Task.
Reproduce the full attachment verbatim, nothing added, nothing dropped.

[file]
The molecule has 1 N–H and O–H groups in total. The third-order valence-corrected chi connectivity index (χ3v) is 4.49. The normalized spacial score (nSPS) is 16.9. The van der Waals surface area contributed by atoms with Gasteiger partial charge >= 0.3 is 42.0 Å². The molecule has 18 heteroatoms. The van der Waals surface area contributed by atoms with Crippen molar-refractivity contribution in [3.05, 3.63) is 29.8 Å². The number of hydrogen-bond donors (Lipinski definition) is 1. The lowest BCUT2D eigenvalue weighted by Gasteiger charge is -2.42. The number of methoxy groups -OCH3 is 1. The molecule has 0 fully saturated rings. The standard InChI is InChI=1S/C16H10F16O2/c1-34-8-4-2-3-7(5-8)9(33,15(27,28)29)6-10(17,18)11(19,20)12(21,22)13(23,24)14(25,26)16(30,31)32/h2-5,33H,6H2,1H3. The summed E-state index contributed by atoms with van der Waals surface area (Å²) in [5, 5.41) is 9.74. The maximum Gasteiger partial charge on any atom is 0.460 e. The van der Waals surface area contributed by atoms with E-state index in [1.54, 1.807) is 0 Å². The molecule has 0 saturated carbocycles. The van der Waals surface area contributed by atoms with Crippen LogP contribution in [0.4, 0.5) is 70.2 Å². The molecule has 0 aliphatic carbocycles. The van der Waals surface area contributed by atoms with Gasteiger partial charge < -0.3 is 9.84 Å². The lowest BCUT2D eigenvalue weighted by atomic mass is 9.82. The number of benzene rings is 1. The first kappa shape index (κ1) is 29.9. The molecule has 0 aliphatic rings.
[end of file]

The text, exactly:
The molecule has 1 N–H and O–H groups in total. The third-order valence-corrected chi connectivity index (χ3v) is 4.49. The normalized spacial score (nSPS) is 16.9. The van der Waals surface area contributed by atoms with Gasteiger partial charge >= 0.3 is 42.0 Å². The molecule has 18 heteroatoms. The van der Waals surface area contributed by atoms with Crippen molar-refractivity contribution in [3.05, 3.63) is 29.8 Å². The number of hydrogen-bond donors (Lipinski definition) is 1. The lowest BCUT2D eigenvalue weighted by Gasteiger charge is -2.42. The number of methoxy groups -OCH3 is 1. The molecule has 0 fully saturated rings. The standard InChI is InChI=1S/C16H10F16O2/c1-34-8-4-2-3-7(5-8)9(33,15(27,28)29)6-10(17,18)11(19,20)12(21,22)13(23,24)14(25,26)16(30,31)32/h2-5,33H,6H2,1H3. The summed E-state index contributed by atoms with van der Waals surface area (Å²) in [5, 5.41) is 9.74. The maximum Gasteiger partial charge on any atom is 0.460 e. The van der Waals surface area contributed by atoms with E-state index in [1.54, 1.807) is 0 Å². The molecule has 0 saturated carbocycles. The van der Waals surface area contributed by atoms with Crippen LogP contribution in [0.4, 0.5) is 70.2 Å². The molecule has 0 aliphatic carbocycles. The van der Waals surface area contributed by atoms with Gasteiger partial charge < -0.3 is 9.84 Å². The lowest BCUT2D eigenvalue weighted by atomic mass is 9.82. The number of benzene rings is 1. The first kappa shape index (κ1) is 29.9. The molecule has 0 aliphatic rings.